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Seasoned gardener warns against the 'biggest mistake' people make when planting: 'Makes such a big difference'

"I do this!" said one user.

“I do this!” said one user.

Photo Credit: @carmenjohnstongardens / Instagram

If you use pots or garden beds for any of your plants, you'll want to hear what this gardener has to say —  new soil may be just the trick to keep your garden extra healthy. 

The scoop 

Carmen Johnston (@carmenjohnstongardens) uses her Instagram page to share her gardening and lifestyle hacks

In one of her recent videos, she warns people not to make a common gardening mistake. 

"Do you want to know one of the biggest mistakes that people make when they're planting their container garden?" she asks at the beginning of her video. "They forget to add good soil." 

Johnston recommends replacing at least some of the soil each year for your potted plants. For larger pots or raised beds, replacing the first six to eight inches of soil should be enough, but for smaller pots, Johnston suggests replacing all of it. In particular, she suggests looking for soil with peat moss, pine bark and perlite, or vermiculite. You'll want the soil to be "light and fluffy." 

"If you have smaller pots … I completely empty them out all the way and fill [them] up with new soil every single season," she says. 

How it's helping 

Though it may take some extra effort, it's important to make sure that your flowers and produce are set up for success each season. That way, you'll end up with strong, beautiful flowers or a great crop of produce as a reward for your hard work.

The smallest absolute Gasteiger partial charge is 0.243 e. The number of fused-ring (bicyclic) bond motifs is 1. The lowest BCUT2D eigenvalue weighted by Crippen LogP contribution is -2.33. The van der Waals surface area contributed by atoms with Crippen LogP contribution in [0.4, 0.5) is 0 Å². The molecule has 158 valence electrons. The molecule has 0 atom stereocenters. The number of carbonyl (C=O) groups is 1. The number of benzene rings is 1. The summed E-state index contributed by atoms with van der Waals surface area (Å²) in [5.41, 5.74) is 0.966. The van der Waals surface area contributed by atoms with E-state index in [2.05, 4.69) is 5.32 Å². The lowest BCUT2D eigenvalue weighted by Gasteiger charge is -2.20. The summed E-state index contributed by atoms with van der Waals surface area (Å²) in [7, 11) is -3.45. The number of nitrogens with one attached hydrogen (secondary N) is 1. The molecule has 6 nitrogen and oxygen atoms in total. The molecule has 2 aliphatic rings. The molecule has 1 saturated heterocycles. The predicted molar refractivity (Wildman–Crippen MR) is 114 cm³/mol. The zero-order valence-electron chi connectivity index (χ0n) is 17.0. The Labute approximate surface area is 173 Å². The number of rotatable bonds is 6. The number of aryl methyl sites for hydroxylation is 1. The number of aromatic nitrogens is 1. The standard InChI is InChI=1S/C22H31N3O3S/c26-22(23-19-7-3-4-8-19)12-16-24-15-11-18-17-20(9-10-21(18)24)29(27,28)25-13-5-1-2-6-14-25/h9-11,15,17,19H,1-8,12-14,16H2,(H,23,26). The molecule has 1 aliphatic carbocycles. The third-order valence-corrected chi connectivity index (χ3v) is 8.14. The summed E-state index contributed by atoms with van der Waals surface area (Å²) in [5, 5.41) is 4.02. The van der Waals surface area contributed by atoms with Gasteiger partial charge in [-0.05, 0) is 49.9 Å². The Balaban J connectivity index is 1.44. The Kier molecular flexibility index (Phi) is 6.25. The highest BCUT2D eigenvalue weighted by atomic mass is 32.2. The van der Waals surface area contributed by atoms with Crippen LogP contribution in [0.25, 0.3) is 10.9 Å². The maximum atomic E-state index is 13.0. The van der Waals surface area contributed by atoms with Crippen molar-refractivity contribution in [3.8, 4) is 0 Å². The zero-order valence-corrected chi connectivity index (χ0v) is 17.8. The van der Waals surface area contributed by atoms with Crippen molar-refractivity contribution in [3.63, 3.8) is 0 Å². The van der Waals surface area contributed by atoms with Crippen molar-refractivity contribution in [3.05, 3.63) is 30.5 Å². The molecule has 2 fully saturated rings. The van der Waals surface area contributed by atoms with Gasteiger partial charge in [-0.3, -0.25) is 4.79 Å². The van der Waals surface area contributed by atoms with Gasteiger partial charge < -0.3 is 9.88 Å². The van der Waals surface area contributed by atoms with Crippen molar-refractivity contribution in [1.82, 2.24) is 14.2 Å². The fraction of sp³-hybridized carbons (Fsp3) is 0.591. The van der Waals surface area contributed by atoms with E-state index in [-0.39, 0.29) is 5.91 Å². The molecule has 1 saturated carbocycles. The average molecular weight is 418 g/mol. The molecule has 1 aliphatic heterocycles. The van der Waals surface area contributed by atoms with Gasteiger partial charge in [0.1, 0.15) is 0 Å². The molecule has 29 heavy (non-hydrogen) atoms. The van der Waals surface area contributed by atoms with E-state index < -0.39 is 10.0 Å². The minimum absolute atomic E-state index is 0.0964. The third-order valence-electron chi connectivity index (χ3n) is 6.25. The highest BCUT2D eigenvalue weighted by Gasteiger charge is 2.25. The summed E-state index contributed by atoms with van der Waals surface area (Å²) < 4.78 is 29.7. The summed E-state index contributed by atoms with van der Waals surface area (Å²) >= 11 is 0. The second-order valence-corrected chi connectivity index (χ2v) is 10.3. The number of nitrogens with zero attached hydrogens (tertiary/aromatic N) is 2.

Although potting soil isn't cheap, the outcome of having happy and healthy plants is worth it if you can afford it. Plus, if you're able to plant perennials like Russian Sage, you'll save more by not needing to buy flowers each season. 

If buying potting soil isn't in the budget, you can find other ways to ensure the best possible quality soil — like this recipe for DIY fertilizer — and you can compost to make sure that your soil has plenty of nutrients. 

The best part is that just about any plant you decide to grow, whether it's produce, flowers, or anything else, is good for the environment. 

Plants naturally clean the air in the process of photosynthesis, where they take in carbon pollution and turn it into oxygen. Plus, many plants attract and provide for pollinators — which are vital to our food source. So even if you just have a few flowers in the front yard, you're still making an impact on pollution as well as helping out your local gardeners and farmers. 

What everyone's saying 

Some commenters on the post were thrilled to see that the hack they'd been using was endorsed by Johnston, and happy to encourage others to use it. 

"I do this!" said one user, while another added, "Makes such a big difference!"

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